On Friday, the Boy Scouts of America unveiled a compromise proposal, calling for an end to its long-standing ban on openly gay members, while maintaining its ban on gay adult leaders. The resolution, which states that “no youth may be denied membership in the Boy Scouts of America on the basis of sexual orientation or preference alone,” will be put to a vote by the organization’s national council next month.
The announcement surprised and disappointed both opponents and supporters of the ban, who were already mobilizing to influence the outcome of the vote before they knew exactly what would be considered. The resolution is fueling a new push.
Letters are being written, e-mails sent and donations threatened. In Utah, nearly half of Boy Scout leaders in the Salt Lake City area said they would quit the organization if the ban is removed. In California, legislators are considering stripping the organization of state tax breaks if the ban is not removed.
On Friday, a national group called OnMyHonor.Net, a coalition of Scout leaders, parents, donors and Eagle Scouts, urged the national council to vote against the resolution and “uphold the time-tested membership policy of the Boy Scouts.”
But if lobbying efforts can be measured in decibels, one of the loudest is coming from Washington, where politically savvy parents who want the Scouts to embrace gay youth and adult leaders have been using every back-channel method they can think of to pressure their regional organization.
The local United Way has given the Boy Scouts more than $1 million over the past five years. The parents figured that would give the United Way some leverage with National Capital Area Council (NCAC), which overseas hundreds of Boy Scout troops between Frederick and Fredericksburg and is one of the country’s largest, most influential regional groups.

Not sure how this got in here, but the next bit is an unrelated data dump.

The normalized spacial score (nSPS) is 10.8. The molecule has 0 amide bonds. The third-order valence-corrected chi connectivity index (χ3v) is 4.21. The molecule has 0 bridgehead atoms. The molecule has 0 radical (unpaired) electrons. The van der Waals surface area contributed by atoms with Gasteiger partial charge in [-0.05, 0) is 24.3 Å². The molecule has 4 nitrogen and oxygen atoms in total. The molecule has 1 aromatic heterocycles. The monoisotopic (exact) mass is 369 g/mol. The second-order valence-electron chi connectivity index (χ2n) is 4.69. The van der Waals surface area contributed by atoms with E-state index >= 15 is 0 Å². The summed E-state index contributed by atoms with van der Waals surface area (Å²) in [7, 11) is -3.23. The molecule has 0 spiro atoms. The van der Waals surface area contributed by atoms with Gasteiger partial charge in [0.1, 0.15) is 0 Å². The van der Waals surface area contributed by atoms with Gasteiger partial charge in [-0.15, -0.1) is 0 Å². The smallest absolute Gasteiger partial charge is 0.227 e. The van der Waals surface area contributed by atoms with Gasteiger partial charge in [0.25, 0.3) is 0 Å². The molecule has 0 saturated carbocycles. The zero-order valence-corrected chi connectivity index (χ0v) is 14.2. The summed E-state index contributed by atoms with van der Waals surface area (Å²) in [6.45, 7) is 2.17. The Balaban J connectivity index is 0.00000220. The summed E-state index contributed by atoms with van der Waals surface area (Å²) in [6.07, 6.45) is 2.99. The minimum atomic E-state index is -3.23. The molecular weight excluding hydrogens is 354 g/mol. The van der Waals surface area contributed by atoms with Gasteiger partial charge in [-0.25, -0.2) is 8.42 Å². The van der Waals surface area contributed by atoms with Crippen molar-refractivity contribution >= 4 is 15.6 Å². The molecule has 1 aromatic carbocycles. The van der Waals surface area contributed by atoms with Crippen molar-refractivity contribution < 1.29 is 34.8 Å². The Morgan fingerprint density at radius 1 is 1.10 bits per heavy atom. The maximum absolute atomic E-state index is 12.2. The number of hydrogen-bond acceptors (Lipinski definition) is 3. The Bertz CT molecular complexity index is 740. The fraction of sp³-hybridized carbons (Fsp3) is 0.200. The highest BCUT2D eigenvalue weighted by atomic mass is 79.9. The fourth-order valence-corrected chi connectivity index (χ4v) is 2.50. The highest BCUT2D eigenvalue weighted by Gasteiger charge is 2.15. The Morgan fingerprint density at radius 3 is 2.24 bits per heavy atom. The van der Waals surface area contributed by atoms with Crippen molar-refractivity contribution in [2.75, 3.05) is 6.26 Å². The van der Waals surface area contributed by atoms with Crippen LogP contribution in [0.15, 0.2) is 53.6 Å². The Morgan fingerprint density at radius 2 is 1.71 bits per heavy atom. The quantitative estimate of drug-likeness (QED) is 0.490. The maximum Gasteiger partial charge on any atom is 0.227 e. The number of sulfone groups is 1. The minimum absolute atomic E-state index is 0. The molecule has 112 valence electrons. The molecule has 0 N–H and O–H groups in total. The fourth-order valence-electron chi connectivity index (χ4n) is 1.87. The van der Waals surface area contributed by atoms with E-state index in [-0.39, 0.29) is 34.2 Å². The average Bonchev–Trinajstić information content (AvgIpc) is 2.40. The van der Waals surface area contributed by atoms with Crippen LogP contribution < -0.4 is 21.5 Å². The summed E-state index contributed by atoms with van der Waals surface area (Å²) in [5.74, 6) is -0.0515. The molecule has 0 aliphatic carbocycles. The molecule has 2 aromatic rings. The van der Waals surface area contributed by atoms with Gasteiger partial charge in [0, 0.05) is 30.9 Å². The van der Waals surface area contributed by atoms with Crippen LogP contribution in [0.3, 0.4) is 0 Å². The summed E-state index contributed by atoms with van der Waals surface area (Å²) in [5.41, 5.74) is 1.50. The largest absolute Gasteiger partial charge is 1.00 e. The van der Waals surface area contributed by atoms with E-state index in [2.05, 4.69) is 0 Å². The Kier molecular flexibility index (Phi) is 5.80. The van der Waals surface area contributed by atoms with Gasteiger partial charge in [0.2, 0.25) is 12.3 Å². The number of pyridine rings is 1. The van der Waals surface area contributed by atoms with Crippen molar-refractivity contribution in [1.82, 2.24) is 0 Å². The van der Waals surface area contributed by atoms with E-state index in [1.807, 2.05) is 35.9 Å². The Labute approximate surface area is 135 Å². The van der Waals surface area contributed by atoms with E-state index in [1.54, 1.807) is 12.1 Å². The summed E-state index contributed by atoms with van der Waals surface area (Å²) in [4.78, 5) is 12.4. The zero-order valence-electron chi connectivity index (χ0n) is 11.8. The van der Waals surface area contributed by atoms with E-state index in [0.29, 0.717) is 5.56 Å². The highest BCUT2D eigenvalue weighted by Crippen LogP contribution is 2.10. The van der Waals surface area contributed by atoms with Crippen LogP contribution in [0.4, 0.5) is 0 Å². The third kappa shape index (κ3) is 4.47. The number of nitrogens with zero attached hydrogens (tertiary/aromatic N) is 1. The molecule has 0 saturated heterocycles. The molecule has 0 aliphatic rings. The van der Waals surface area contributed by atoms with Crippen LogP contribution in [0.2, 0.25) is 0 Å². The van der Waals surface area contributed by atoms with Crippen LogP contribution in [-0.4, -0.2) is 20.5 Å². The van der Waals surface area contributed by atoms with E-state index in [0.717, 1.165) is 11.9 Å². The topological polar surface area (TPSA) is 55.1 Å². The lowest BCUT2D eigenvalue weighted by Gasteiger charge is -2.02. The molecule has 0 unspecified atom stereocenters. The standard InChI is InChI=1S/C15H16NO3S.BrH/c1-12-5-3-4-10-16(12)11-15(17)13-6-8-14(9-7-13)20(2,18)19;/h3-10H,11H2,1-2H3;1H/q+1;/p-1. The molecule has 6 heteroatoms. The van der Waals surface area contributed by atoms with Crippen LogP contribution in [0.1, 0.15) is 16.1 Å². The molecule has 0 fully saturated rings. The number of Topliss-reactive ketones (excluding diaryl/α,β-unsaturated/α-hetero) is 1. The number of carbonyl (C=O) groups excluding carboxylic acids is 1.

What the parents didn’t know was that William Hanbury, president of the United Way of the National Capital Area, has a gay son who left Scouting at 13.
“He sensed that he wasn’t going to be accepted,” said Hanbury, who met with the parents a few weeks after receiving their letter.
They were euphoric when Hanbury pulled out of a letter of his own, signed by him and Joseph M. Rigby, the head of Pepco and chairman of the local United Way. It urged the NCAC to support lifting the ban when it votes the week of May 20.
“The world is different today than when the Boy Scouts was originally organized, and our donors are in-step with the modern values of diversity and inclusiveness,” the letter read. “Later this May, you will have an opportunity to assure diversity and expand inclusiveness by fully accepting gays into the Boy Scouts.”